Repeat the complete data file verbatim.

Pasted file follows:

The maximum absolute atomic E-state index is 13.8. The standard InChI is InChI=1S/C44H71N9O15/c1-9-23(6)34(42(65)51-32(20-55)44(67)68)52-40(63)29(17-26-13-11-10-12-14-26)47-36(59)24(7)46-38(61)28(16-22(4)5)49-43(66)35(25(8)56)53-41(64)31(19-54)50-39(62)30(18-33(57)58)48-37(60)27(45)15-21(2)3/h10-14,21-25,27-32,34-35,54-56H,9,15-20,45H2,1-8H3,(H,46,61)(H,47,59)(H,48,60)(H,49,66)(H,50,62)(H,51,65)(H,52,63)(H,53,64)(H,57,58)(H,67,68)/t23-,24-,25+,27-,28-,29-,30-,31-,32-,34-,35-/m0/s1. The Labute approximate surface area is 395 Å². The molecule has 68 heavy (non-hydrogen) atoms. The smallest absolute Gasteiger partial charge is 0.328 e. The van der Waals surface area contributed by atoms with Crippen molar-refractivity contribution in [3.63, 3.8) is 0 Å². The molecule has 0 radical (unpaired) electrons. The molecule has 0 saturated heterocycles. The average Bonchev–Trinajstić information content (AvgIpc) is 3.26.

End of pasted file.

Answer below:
The maximum absolute atomic E-state index is 13.8. The standard InChI is InChI=1S/C44H71N9O15/c1-9-23(6)34(42(65)51-32(20-55)44(67)68)52-40(63)29(17-26-13-11-10-12-14-26)47-36(59)24(7)46-38(61)28(16-22(4)5)49-43(66)35(25(8)56)53-41(64)31(19-54)50-39(62)30(18-33(57)58)48-37(60)27(45)15-21(2)3/h10-14,21-25,27-32,34-35,54-56H,9,15-20,45H2,1-8H3,(H,46,61)(H,47,59)(H,48,60)(H,49,66)(H,50,62)(H,51,65)(H,52,63)(H,53,64)(H,57,58)(H,67,68)/t23-,24-,25+,27-,28-,29-,30-,31-,32-,34-,35-/m0/s1. The Labute approximate surface area is 395 Å². The molecule has 68 heavy (non-hydrogen) atoms. The smallest absolute Gasteiger partial charge is 0.328 e. The van der Waals surface area contributed by atoms with Crippen molar-refractivity contribution in [3.63, 3.8) is 0 Å². The molecule has 0 radical (unpaired) electrons. The molecule has 0 saturated heterocycles. The average Bonchev–Trinajstić information content (AvgIpc) is 3.26.